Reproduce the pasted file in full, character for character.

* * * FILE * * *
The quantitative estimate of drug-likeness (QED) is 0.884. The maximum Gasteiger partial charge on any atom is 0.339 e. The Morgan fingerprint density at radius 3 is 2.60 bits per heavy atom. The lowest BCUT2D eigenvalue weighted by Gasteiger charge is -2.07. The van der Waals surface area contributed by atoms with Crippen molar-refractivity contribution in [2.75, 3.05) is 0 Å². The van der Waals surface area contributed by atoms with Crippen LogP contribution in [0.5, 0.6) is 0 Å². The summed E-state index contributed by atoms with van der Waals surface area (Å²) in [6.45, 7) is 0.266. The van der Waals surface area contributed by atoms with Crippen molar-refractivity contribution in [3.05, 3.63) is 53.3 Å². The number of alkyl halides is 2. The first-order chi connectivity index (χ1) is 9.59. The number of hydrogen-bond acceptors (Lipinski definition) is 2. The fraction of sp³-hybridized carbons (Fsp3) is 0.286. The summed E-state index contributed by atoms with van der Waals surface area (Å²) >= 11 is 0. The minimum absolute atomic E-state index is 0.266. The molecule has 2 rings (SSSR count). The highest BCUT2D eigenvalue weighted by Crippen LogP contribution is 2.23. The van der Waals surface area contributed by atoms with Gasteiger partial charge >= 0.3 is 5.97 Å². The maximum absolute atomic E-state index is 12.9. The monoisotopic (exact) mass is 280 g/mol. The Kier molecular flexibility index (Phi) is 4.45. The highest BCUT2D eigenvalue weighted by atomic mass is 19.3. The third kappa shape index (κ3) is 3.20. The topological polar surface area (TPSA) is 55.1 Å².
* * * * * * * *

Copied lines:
The quantitative estimate of drug-likeness (QED) is 0.884. The maximum Gasteiger partial charge on any atom is 0.339 e. The Morgan fingerprint density at radius 3 is 2.60 bits per heavy atom. The lowest BCUT2D eigenvalue weighted by Gasteiger charge is -2.07. The van der Waals surface area contributed by atoms with Crippen molar-refractivity contribution in [2.75, 3.05) is 0 Å². The van der Waals surface area contributed by atoms with Crippen LogP contribution in [0.5, 0.6) is 0 Å². The summed E-state index contributed by atoms with van der Waals surface area (Å²) in [6.45, 7) is 0.266. The van der Waals surface area contributed by atoms with Crippen molar-refractivity contribution in [3.05, 3.63) is 53.3 Å². The number of alkyl halides is 2. The first-order chi connectivity index (χ1) is 9.59. The number of hydrogen-bond acceptors (Lipinski definition) is 2. The fraction of sp³-hybridized carbons (Fsp3) is 0.286. The summed E-state index contributed by atoms with van der Waals surface area (Å²) >= 11 is 0. The minimum absolute atomic E-state index is 0.266. The molecule has 2 rings (SSSR count). The highest BCUT2D eigenvalue weighted by Crippen LogP contribution is 2.23. The van der Waals surface area contributed by atoms with Gasteiger partial charge >= 0.3 is 5.97 Å². The maximum absolute atomic E-state index is 12.9. The monoisotopic (exact) mass is 280 g/mol. The Kier molecular flexibility index (Phi) is 4.45. The highest BCUT2D eigenvalue weighted by atomic mass is 19.3. The third kappa shape index (κ3) is 3.20. The topological polar surface area (TPSA) is 55.1 Å².